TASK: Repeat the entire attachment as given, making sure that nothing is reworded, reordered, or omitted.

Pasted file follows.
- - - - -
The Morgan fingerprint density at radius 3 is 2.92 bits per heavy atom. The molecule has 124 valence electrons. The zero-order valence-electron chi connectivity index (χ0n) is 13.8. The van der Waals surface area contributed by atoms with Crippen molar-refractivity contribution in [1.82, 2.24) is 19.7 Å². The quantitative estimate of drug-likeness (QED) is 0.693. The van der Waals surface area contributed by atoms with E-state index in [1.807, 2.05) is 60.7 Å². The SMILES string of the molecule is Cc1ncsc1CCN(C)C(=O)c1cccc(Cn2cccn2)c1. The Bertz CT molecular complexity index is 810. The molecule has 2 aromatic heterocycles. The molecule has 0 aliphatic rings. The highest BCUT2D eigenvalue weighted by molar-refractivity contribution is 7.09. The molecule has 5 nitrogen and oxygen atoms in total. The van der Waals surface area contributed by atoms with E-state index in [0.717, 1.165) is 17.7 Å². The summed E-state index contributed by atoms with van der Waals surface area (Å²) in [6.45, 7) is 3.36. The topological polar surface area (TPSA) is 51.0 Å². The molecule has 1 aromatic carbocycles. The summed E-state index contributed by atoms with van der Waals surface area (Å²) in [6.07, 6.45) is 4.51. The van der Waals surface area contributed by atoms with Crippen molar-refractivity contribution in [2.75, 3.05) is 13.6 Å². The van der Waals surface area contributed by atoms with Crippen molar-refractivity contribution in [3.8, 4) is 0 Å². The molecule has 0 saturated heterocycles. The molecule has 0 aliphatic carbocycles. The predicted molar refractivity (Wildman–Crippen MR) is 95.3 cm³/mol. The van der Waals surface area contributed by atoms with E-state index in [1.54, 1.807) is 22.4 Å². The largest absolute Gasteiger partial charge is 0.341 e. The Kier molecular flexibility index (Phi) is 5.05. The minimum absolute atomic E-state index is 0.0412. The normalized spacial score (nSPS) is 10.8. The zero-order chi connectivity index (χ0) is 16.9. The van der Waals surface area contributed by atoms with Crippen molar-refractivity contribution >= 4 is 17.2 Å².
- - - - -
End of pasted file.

The Morgan fingerprint density at radius 3 is 2.92 bits per heavy atom. The molecule has 124 valence electrons. The zero-order valence-electron chi connectivity index (χ0n) is 13.8. The van der Waals surface area contributed by atoms with Crippen molar-refractivity contribution in [1.82, 2.24) is 19.7 Å². The quantitative estimate of drug-likeness (QED) is 0.693. The van der Waals surface area contributed by atoms with E-state index in [1.807, 2.05) is 60.7 Å². The SMILES string of the molecule is Cc1ncsc1CCN(C)C(=O)c1cccc(Cn2cccn2)c1. The Bertz CT molecular complexity index is 810. The molecule has 2 aromatic heterocycles. The molecule has 0 aliphatic rings. The highest BCUT2D eigenvalue weighted by molar-refractivity contribution is 7.09. The molecule has 5 nitrogen and oxygen atoms in total. The van der Waals surface area contributed by atoms with E-state index in [0.717, 1.165) is 17.7 Å². The summed E-state index contributed by atoms with van der Waals surface area (Å²) in [6.45, 7) is 3.36. The topological polar surface area (TPSA) is 51.0 Å². The molecule has 1 aromatic carbocycles. The summed E-state index contributed by atoms with van der Waals surface area (Å²) in [6.07, 6.45) is 4.51. The van der Waals surface area contributed by atoms with Crippen molar-refractivity contribution in [2.75, 3.05) is 13.6 Å². The van der Waals surface area contributed by atoms with Crippen molar-refractivity contribution in [3.8, 4) is 0 Å². The molecule has 0 saturated heterocycles. The molecule has 0 aliphatic carbocycles. The predicted molar refractivity (Wildman–Crippen MR) is 95.3 cm³/mol. The van der Waals surface area contributed by atoms with E-state index in [1.54, 1.807) is 22.4 Å². The largest absolute Gasteiger partial charge is 0.341 e. The Kier molecular flexibility index (Phi) is 5.05. The minimum absolute atomic E-state index is 0.0412. The normalized spacial score (nSPS) is 10.8. The zero-order chi connectivity index (χ0) is 16.9. The van der Waals surface area contributed by atoms with Crippen molar-refractivity contribution >= 4 is 17.2 Å².